GRAND ISLE, La. -- Commercial fishermen are once again harvesting Gulf seafood off the coasts of Elmer's and Grand Terre islands, an area that's been closed due to the 2010 Deepwater Horizon oil spill.
The Louisiana Department of Wildlife and Fisheries reopened state waters surrounding the islands, some of the areas most significantly oiled, near Grand Isle Dec. 10.
Dean Blanchard, owner of Dean Blanchard Seafood in Grand Isle, tells The Courier it's a very big deal.
When Blanchard's vessel captains heard of the news, they immediately made arrangements to get out to their old, reliable fishing area to test the waters.
"They are out there fishing now," Blanchard said.
The first day back, one of Blanchard's boats, the Master Devin, piloted by James Santiny, caught a few thousand pounds of shrimp, proving their waiting wasn't in vain.
David Chauvin, who owns Mariah Jade Shrimp Co. in Chauvin, and Bluewater Shrimp Co. and David Chauvin Seafood Co. in Dulac, said he hopes to fish the waters in the late spring and early summer during brown shrimp season. The area is known for producing quality catches during that time of year.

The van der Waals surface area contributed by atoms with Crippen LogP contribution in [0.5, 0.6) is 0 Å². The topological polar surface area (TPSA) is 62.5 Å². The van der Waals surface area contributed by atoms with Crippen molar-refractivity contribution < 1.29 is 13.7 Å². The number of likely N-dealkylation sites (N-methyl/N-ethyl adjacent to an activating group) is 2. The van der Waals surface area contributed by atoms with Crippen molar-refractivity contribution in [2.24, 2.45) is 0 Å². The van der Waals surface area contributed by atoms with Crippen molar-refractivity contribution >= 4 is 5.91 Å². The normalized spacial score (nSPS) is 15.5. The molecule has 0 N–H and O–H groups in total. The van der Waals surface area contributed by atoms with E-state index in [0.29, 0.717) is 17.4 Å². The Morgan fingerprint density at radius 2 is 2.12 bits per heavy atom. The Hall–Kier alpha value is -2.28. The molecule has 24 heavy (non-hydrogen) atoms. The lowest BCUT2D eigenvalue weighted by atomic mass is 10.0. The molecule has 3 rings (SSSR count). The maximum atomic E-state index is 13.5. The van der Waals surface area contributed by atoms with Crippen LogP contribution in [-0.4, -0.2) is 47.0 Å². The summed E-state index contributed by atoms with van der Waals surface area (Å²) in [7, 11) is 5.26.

"That's an area we have had success in," Chauvin said. "A lot of vessels have worked there in the past."
Chauvin said he has been relatively fortunate in the years following the oil spill, and access to waters near the Atchafalaya River has brought in good harvests.
But for fisherman like Blanchard, the years since 2010 have been far from easy.
"You work 30 years for something and you wake up one morning and it's almost all gone," Blanchard said. "It's been tough."
Blanchard said he's hopeful the harvests continue to be fruitful, as he knows he's playing catch up from once producing 12 million pounds of seafood annually to only 6 million in the years following the spill.